Migraine with aura increases stroke risk in women

12/23/2009 - Articles

Migraine with aura increases stroke risk in women

By: Susan Aldridge, medical journalist, PhD


Migraine with aura appears to be a risk factor for stroke in women, according to a new study. But the absolute risk is modified by other stroke risk factors. Migraine may cause changes in the brain that predispose to stroke.


Migraine with aura increases the risk of cardiovascular events like stroke and heart attack. A new study shows that the magnitude of this risk, in women, depends upon the presence or absence of other risk factors. The risk posed by migraine is higher for those with a low cardiovascular risk score from other factors. Further investigation is needed into how migraine with aura should be viewed when it comes to averting cardiovascular events.


Migraine with aura affects around 7% of the United States population and it is known to increase the risk of stroke, heart attack and other vascular problems. It is not clear what the underlying mechanisms are. There are many other, better understood, cardiovascular risk factors such as high blood pressure and diabetes. What is not clear is how important migraine is as a risk factor in comparison with these more conventional factors.

What was done

Researchers at Brigham and Women's Hospital, Boston, and colleagues carried out an investigation within a large study on the effects of aspirin and vitamin E among female health professionals. The group of 27,519 women was free of cardiovascular disease at the start. They were assessed for their Framingham risk score, which is a standard way of assessing someone's cardiovascular risk, and their migraine status recorded.

What was found

Thirteen percent of the women reported active migraine at the start of the study, of whom 40 % had migraine with aura. During nearly 12 years of follow up, there were 697 cardiovascular events, including stroke and heart attack. Women who had migraine with aura were, overall, nearly twice as likely to develop cardiovascular disease.

The researchers divided women into four groups depending on their Framingham score and looked at how this affected the risk posed by migraine with aura. The link proved strongest for those with low Framingham scores and were lowest for those with higher Framingham scores. Women who had migraine without aura were not at increased risk of cardiovascular events, regardless of their Framingham score.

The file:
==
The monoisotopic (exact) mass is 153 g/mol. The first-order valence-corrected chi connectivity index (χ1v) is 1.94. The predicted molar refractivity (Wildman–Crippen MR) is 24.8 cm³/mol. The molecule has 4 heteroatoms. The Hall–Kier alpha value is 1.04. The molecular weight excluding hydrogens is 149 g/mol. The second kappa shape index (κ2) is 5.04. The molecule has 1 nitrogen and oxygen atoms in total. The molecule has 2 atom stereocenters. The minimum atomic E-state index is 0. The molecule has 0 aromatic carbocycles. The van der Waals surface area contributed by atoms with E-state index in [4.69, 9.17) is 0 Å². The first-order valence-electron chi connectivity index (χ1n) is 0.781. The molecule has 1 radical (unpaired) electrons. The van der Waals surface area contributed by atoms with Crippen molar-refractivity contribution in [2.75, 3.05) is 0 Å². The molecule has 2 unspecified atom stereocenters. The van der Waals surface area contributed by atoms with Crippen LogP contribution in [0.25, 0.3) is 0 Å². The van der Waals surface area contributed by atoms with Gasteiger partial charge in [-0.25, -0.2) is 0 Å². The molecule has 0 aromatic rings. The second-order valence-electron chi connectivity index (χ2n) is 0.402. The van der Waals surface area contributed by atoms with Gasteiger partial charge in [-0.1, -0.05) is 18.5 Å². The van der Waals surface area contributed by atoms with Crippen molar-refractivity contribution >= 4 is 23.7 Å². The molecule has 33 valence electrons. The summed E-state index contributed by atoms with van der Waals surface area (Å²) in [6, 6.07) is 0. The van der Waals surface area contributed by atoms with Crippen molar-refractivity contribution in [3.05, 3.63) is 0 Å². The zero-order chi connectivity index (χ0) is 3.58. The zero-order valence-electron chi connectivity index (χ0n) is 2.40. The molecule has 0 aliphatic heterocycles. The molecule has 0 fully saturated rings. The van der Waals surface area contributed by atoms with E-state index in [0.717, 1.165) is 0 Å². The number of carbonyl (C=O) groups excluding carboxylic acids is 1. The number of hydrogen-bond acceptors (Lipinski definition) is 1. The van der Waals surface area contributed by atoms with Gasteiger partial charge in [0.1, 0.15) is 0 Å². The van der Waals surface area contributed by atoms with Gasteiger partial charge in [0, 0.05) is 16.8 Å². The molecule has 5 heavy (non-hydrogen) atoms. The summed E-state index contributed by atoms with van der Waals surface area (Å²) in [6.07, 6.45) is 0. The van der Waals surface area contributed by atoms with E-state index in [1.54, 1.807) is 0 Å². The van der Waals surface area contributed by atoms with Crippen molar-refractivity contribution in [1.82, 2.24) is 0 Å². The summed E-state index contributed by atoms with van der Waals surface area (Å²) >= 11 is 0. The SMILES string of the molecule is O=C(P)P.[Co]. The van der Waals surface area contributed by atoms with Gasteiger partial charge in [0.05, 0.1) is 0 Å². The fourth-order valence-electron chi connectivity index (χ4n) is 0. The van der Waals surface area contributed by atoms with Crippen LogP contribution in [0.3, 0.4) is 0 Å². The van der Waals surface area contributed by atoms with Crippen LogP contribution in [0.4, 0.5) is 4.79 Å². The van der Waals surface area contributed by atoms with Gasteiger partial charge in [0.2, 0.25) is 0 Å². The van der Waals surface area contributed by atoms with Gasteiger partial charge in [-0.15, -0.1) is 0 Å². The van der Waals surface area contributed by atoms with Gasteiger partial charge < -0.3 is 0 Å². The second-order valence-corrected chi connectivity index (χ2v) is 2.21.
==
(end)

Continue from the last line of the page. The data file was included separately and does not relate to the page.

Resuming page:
What this study means

Where a woman has a low risk of cardiovascular disease as measured by Framingham scores, the risk posed by migraine with aura attains more significance. It is possible that treating migraine in this group may provide significant benefit. For those who have a high risk determined by the Framingham scale, the relative risk from migraine is less significant. They should be counseled to reduce their risk from modifiable factors like overweight or high blood pressure, because migraine adds to their overall risk. Further investigation is needed - particularly into whether treating migraine reduces cardiovascular risk. Meanwhile, women who have migraine with aura need to consider their overall cardiovascular risk and see what can be done to modify it. Migraine causes changes in blood flow in the brain and releases chemicals which may cause damage to the blood vessels, thereby setting the scene for a cardiovascular event.


Migraine, vascular risk, and cardiovascular events in women: prospective cohort study T. Kurth, M. Schürks, British Medical Journal, 16th August 2008, pp. 337--383

Created on: 08/29/2008
Reviewed on: 12/23/2009

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